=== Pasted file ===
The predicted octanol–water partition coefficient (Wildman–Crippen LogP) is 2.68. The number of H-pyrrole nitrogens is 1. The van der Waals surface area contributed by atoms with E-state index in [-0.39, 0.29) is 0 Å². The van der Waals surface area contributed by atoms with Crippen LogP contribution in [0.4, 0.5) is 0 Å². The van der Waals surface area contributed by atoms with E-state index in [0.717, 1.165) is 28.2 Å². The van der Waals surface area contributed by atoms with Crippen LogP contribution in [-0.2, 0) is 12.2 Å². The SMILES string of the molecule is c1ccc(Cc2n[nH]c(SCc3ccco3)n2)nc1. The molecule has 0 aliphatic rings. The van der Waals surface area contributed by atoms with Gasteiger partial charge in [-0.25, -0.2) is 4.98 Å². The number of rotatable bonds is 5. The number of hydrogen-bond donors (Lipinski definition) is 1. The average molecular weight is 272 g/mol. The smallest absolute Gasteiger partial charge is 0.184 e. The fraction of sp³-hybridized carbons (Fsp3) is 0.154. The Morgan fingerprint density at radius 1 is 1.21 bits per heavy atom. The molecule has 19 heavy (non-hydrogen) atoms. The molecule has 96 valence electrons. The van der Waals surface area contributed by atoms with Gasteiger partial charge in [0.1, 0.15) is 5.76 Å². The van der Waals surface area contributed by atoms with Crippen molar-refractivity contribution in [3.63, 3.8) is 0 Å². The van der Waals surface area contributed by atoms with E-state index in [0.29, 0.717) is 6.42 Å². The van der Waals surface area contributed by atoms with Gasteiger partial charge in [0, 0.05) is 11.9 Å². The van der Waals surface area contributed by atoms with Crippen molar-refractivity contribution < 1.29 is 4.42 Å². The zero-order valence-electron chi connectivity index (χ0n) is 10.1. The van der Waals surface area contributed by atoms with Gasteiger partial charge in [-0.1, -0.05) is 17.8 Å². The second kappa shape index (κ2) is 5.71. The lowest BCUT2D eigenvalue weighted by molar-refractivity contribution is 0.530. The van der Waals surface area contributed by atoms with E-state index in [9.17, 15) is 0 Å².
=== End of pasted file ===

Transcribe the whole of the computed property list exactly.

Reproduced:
The predicted octanol–water partition coefficient (Wildman–Crippen LogP) is 2.68. The number of H-pyrrole nitrogens is 1. The van der Waals surface area contributed by atoms with E-state index in [-0.39, 0.29) is 0 Å². The van der Waals surface area contributed by atoms with Crippen LogP contribution in [0.4, 0.5) is 0 Å². The van der Waals surface area contributed by atoms with E-state index in [0.717, 1.165) is 28.2 Å². The van der Waals surface area contributed by atoms with Crippen LogP contribution in [-0.2, 0) is 12.2 Å². The SMILES string of the molecule is c1ccc(Cc2n[nH]c(SCc3ccco3)n2)nc1. The molecule has 0 aliphatic rings. The van der Waals surface area contributed by atoms with Gasteiger partial charge in [-0.25, -0.2) is 4.98 Å². The number of rotatable bonds is 5. The number of hydrogen-bond donors (Lipinski definition) is 1. The average molecular weight is 272 g/mol. The smallest absolute Gasteiger partial charge is 0.184 e. The fraction of sp³-hybridized carbons (Fsp3) is 0.154. The Morgan fingerprint density at radius 1 is 1.21 bits per heavy atom. The molecule has 19 heavy (non-hydrogen) atoms. The molecule has 96 valence electrons. The van der Waals surface area contributed by atoms with Gasteiger partial charge in [0.1, 0.15) is 5.76 Å². The van der Waals surface area contributed by atoms with Crippen molar-refractivity contribution in [3.63, 3.8) is 0 Å². The van der Waals surface area contributed by atoms with E-state index in [0.29, 0.717) is 6.42 Å². The van der Waals surface area contributed by atoms with Gasteiger partial charge in [0, 0.05) is 11.9 Å². The van der Waals surface area contributed by atoms with Crippen molar-refractivity contribution < 1.29 is 4.42 Å². The zero-order valence-electron chi connectivity index (χ0n) is 10.1. The van der Waals surface area contributed by atoms with Gasteiger partial charge in [-0.1, -0.05) is 17.8 Å². The second kappa shape index (κ2) is 5.71. The lowest BCUT2D eigenvalue weighted by molar-refractivity contribution is 0.530. The van der Waals surface area contributed by atoms with E-state index in [9.17, 15) is 0 Å².